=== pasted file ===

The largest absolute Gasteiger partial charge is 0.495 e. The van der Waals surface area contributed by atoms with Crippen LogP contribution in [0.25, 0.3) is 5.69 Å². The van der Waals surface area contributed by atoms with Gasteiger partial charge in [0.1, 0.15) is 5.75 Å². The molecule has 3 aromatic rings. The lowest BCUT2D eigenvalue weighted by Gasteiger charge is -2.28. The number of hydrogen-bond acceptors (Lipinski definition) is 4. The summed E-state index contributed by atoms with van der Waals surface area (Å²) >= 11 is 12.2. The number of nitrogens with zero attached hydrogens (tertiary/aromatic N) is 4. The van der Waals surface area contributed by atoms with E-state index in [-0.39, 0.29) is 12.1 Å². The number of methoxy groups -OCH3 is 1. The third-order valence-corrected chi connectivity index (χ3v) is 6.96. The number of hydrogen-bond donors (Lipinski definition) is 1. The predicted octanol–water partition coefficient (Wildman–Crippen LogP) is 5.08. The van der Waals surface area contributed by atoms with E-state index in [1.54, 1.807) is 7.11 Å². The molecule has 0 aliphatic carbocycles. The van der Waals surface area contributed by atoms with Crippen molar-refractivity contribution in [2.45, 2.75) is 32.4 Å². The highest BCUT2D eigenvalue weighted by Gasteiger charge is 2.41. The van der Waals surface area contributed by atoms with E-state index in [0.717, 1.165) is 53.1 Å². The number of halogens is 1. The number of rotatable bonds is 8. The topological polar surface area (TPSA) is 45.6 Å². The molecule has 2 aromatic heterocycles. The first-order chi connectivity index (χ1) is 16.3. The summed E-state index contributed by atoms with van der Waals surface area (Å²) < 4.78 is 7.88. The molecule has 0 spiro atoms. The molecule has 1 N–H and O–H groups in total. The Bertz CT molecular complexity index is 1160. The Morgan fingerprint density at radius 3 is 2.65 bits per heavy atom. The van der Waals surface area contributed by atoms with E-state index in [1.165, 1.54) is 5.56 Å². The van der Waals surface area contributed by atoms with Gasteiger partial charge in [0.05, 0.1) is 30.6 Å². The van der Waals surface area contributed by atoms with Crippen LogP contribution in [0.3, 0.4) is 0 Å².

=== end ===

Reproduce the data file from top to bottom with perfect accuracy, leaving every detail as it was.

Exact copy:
The largest absolute Gasteiger partial charge is 0.495 e. The van der Waals surface area contributed by atoms with Crippen LogP contribution in [0.25, 0.3) is 5.69 Å². The van der Waals surface area contributed by atoms with Gasteiger partial charge in [0.1, 0.15) is 5.75 Å². The molecule has 3 aromatic rings. The lowest BCUT2D eigenvalue weighted by Gasteiger charge is -2.28. The number of hydrogen-bond acceptors (Lipinski definition) is 4. The summed E-state index contributed by atoms with van der Waals surface area (Å²) >= 11 is 12.2. The number of nitrogens with zero attached hydrogens (tertiary/aromatic N) is 4. The van der Waals surface area contributed by atoms with E-state index in [-0.39, 0.29) is 12.1 Å². The number of methoxy groups -OCH3 is 1. The third-order valence-corrected chi connectivity index (χ3v) is 6.96. The number of hydrogen-bond donors (Lipinski definition) is 1. The predicted octanol–water partition coefficient (Wildman–Crippen LogP) is 5.08. The van der Waals surface area contributed by atoms with E-state index in [1.54, 1.807) is 7.11 Å². The molecule has 0 aliphatic carbocycles. The van der Waals surface area contributed by atoms with Crippen molar-refractivity contribution in [2.45, 2.75) is 32.4 Å². The highest BCUT2D eigenvalue weighted by Gasteiger charge is 2.41. The van der Waals surface area contributed by atoms with E-state index in [0.717, 1.165) is 53.1 Å². The number of halogens is 1. The number of rotatable bonds is 8. The topological polar surface area (TPSA) is 45.6 Å². The molecule has 2 aromatic heterocycles. The first-order chi connectivity index (χ1) is 16.3. The summed E-state index contributed by atoms with van der Waals surface area (Å²) < 4.78 is 7.88. The molecule has 0 spiro atoms. The molecule has 1 N–H and O–H groups in total. The Bertz CT molecular complexity index is 1160. The Morgan fingerprint density at radius 3 is 2.65 bits per heavy atom. The van der Waals surface area contributed by atoms with E-state index in [1.165, 1.54) is 5.56 Å². The van der Waals surface area contributed by atoms with Gasteiger partial charge in [0.05, 0.1) is 30.6 Å². The van der Waals surface area contributed by atoms with Crippen LogP contribution in [0.3, 0.4) is 0 Å².